C. Person's Sons

C. Person's Sons was a whiskey distillery and wholesale distribution center in Buffalo, New York from 1850 until closing due to Prohibition in 1920. Known throughout all of western New York as the "foremost whiskey rectifier",[1] C. Person's Sons was known for integrity, the excellence of its wares, and the courteous handling of its customers.[2]

C. Person's Sons
IndustryDistillery/ Wholesale Distribution
FateClosed due to Prohibition
Defunctc. 1920
Headquarters390-392 Elm St. Buffalo, New York, USA
Key people
Charles Person (founder)
ProductsBuffalo Club Rye Whiskey, Various


C. Person's Sons was founded by Charles Person, a German immigrant from the Alsace-Lorraine region. Person arrived in the United States at the age of fourteen and at the age of 23 opened up his business, simply called "Charles Person's", in a rented space of twenty-by-thirty feet.[3]

Developing his skill and taste, Person also started a family with wife Sophia in 1850, a family that would grow to include ten children (six boys, four girls). As early as 1875, the business listing filed by Person was now titled "Charles Person and Son", and by 1885, "Charles Person and Sons."[4]



Buffalo Club Whiskey logo.
  • Buffalo Club Rye Whiskey
  • Person's Kraüter Bitters
  • Person's Pennsylvania Pure Rye Whiskey
  • Riverside Whiskey


  • Bass Ale
  • Anheuser-Busch Budweiser Beer
  • Guinness Stout
  • Sheboygan Mineral Water
  • Meadville Rye Whiskey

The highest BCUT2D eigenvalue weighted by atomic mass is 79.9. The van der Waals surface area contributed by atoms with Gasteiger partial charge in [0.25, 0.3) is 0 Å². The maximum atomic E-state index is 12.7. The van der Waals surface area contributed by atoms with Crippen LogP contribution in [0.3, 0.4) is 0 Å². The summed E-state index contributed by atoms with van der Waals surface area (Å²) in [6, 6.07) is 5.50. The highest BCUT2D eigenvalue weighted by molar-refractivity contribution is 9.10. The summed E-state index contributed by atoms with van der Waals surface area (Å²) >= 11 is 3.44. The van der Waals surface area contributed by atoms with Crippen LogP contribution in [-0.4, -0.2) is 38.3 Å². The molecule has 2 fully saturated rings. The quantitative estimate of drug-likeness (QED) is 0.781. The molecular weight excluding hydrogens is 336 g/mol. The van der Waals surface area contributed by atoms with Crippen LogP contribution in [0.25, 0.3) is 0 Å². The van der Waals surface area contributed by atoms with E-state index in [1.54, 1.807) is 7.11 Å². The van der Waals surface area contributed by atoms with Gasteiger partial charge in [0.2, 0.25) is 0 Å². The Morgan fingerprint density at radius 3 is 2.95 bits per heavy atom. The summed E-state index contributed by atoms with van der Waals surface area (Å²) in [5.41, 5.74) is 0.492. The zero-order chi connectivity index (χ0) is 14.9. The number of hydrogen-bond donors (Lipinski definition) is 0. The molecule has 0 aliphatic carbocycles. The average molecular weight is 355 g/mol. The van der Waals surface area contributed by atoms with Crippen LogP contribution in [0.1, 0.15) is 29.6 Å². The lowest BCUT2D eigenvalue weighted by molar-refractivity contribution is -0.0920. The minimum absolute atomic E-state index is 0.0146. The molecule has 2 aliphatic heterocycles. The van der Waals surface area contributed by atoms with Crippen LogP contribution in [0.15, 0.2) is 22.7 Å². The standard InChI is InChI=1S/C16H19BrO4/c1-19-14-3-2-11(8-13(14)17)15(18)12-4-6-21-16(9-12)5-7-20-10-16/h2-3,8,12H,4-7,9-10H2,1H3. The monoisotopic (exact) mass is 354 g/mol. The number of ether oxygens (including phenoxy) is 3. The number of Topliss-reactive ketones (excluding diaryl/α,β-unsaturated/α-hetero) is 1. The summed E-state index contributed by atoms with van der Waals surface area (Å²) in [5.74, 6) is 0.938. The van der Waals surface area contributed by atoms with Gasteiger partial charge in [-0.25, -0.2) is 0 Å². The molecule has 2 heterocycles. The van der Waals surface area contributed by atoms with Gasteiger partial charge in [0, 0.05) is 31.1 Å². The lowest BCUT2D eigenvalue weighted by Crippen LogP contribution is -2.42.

• Jas. F. Pepper Whiskey
  • Cinzan's Vermouth
  • Cook's Imperial Champagne
  • Klomp Gin
  • Knickerbocker Malt Gin
  • Suffolk Tom Gin
  • Allasch Kümmel
  • Corthell's Orange Bitters
  • Pellich Gin
  • Imported wines from German, Spain, France, Italy, and Hungary (until 1908)[3]


  • Charles Person - 1850 - 1886
  • William Person - 1886 - 1911
  • Frank P. Person - 1911 - 1920 (w/ Daniel)
  • Daniel H. Person - 1911 - 1920 (w/ Frank)

Up to ProhibitionEdit

390-392 Elm Street.

In the few years leading up to the Volstead Act and Prohibition, C. Person's Sons enjoyed ever-increasing success. The firm was eventually established on historic Elm Street in Buffalo, occupying an impressive five-story building, specifically built for the firm. The building had lavish salesrooms and massive storerooms.[5]

In 1908, C. Person's Sons appeared before a New York district court for violation of applicable laws relating to distilleries and whiskey as a medicinal component only. In the case, 93 cases of C. Person's Sons whiskey was confiscated (each case containing 12 bottles each) and ordered destroyed, unless properly packaged as a medicinal medium only, along with payment of a $2,000 bond. According to case files, the packaging was corrected and the bond was paid.[6]

When Prohibition was finally enacted, C. Person's Sons was forced to close down, being too large of a business to continue running as a speakeasy or moonshine operation. Two weeks before the official closing, people from all over Western New York began lining up to buy and presumably stock up on what would soon become an illegal commodity. The line formed each day, all day, and when the business finally closed its doors, there were still 2,000 cases of whiskey still remaining, giving testament to the size and volume of C. Person's Sons business.[7]


  1. ^ Buffalo Courier-Express, 13 September 1939
  2. ^ "The Buffalo Business Archives"
  3. ^ a b "The Buffalo Business Archives"
  4. ^ "The Shotglass Database"
  5. ^ "Buffalo Old and News" Supplement to the Buffalo Courier-Express, 11 November 1900
  6. ^ "Rectified Whisky The First Cause of Paralyzing The Food Law"
  7. ^ Buffalo Courier-Express, 7 October 1939